The recent television adaptation of Margaret Atwood’s ‘The Handmaid’s Tale’ was hugely successful at this week’s Emmy Awards ceremony in the USA. It won a slew of awards, including Best Drama and Best Actress for its lead, Elizabeth Moss. The author joined the cast onstage at the ceremony and received a standing ovation.
The TV series is an outstanding (though disturbing) piece of work; perhaps unsurprising, since it is based on an outstanding (though disturbing) novel. We are too often disappointed, though, by inferior film or television adaptations of excellent novels (‘Northern Lights’/’The Golden Compass’ can be your starter for ten) so should revel in this one – unless, of course, you are currently studying the novel in our Advanced Higher class, in which case, you are forbidden from watching the TV series!
This creative writing competition seeks a piece of between 800 and 2000 words, inspired by any aspect of the past – an actual historical event, place or person. The piece can be in any genre (prose, poetry or drama) – it just needs to be set in a time before you were born. There are two age categories – 11 to 15 and 16 to 19 – and the winners receive a travel and research grant to further explore historical places (with runners-up prizes of £100 book tokens). The closing date is 31st October 2017 and full details can be found on the website http://www.walterscottprize.co.uk/young-walter-scott-prize/
If you would like advice or feedback on a piece of writing for the competition then please see Mr Corbett in the English Department.
The ‘For Parents’ section of the Blog has now been updated with refreshed information on Course Outlines and Timelines. This is particularly important for National 5 as there are changes to the course which come into force for the first time this academic year.
Whilst the school as a whole has managed to maintain very high standards in terms of examination results, the English Department itself has had an exceptional year:
in Advanced Higher we have had our highest ever number of A grades (56% of candidates presented);
at Higher, too, we have had our best ever number of A grades (47% of candidates presented);
and at National 5 our proportion of A grades has risen to its highest ever level (56% of the S4 cohort).
Well done to all of our successful candidates from the 2016/17 Senior Phase.
Right, here is my list of books read this summer – what were yours?
Particular favourites were The Long Drop (a gripping recreation of a real murder case from 1950s Glasgow), A Man in Love (where professional miseryguts Karl Ove Knausgaard continues to write beautifully about his only occasionally beautiful life) and The Power (which is not quite the new Handmaid’s Tale, as some suggest, but is clever, funny and hard to put down).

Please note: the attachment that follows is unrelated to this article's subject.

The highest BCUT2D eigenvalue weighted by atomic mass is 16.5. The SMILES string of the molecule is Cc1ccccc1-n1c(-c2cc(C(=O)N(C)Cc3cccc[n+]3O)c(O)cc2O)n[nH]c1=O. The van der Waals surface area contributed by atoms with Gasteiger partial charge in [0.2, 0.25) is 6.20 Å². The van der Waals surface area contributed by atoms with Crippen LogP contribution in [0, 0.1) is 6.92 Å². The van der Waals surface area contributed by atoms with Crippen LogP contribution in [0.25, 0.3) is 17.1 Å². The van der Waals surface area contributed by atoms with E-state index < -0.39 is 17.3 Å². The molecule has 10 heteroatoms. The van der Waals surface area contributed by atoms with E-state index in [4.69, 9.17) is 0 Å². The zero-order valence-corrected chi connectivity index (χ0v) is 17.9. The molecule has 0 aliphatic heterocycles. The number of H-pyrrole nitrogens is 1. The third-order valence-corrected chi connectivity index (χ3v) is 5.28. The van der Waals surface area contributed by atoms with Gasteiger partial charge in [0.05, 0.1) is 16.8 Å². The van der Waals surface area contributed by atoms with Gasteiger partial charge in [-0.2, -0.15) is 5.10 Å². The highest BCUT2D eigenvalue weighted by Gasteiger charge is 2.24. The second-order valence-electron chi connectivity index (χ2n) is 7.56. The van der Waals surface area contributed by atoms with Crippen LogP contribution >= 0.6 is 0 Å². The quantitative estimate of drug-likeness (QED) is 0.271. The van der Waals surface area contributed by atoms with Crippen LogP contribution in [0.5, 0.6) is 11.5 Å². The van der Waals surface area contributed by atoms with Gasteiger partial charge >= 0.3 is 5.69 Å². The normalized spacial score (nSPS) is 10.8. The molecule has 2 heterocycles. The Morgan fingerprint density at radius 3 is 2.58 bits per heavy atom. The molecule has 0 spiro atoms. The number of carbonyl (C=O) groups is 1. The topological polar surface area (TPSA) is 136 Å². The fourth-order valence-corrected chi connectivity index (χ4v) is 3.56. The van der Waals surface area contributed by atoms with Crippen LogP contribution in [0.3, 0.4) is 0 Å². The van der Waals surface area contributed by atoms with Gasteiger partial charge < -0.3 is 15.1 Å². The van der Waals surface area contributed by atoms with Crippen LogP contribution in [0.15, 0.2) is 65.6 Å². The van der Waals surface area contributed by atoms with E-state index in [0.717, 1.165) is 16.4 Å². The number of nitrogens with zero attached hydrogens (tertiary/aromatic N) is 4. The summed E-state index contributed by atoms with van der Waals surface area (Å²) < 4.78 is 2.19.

As our new S5 and S6 pupils get ready to return to school following Study Leave, the English Department says ‘Welcome Back’; but also ‘Get Ready’.
It may be June and the sun may be shining (I said ‘may’!) but, whichever English course you are about to start, there is significant work to be done before the end of term. Whether it’s preparing for an Advanced Higher Dissertation or researching for a Higher or National 5 Folio essay, work done now will directly impact on your final award next year. Let’s see you get stuck in for the next three weeks!
Good luck to all of our candidates sitting the English Higher or Advanced Higher examination tomorrow and to National 5 candidates who have their examination on Friday. No fancy pep talks at this stage, just the wise words of Nelson Mandela: ‘It always seems impossible until it is done.’
You can do it!
All senior English classes are now working to finalise Folio pieces for submission to the SQA. Each pupil must have two pieces of the appropriate genre submitted to their English teacher by the following deadline:
National 5 – Friday 17th March
Higher – Friday 24th March
Advanced Higher – Friday 28th April
Folios will be despatched to the SQA shortly after each of these dates.
All senior pupils have now gone through a target-setting exercise where they have focused on their Prelim performance and identified key areas for revision and improvement in the final examination. Each pupil has taken home a sheet with these targets which can be shared with parents/carers.
Kirsty Logan, an award-winning Scottish writer, recently visited Bearsden Academy to help develop our creative thoughts, especially in relation to magical-realism.
As pupils who have already studied her short story, ‘Una and Coll are Not Friends,’ her unique methods of creative writing brought a new perspective to most Advanced Higher English pupils. Her knowledge and history of magical-realism helped us develop ideas which we will later use for creative pieces. According to one pupil she, “brought new ideas to the challenging topic of creative writing.”
Her main technique was to take an object or abstract idea and picture a world where there was either an abundance of this said item, or a lack of it. From there, we wrote short stories or introductions about worlds where this happened, which resulted in obscure and interesting ideas.
Overall, it was an enjoyable experience which most pupils benefited from. Many thanks to Mr Corbett and the rest of the English Department for arranging this creative writing workshop.
Lara Loh, Advanced Higher English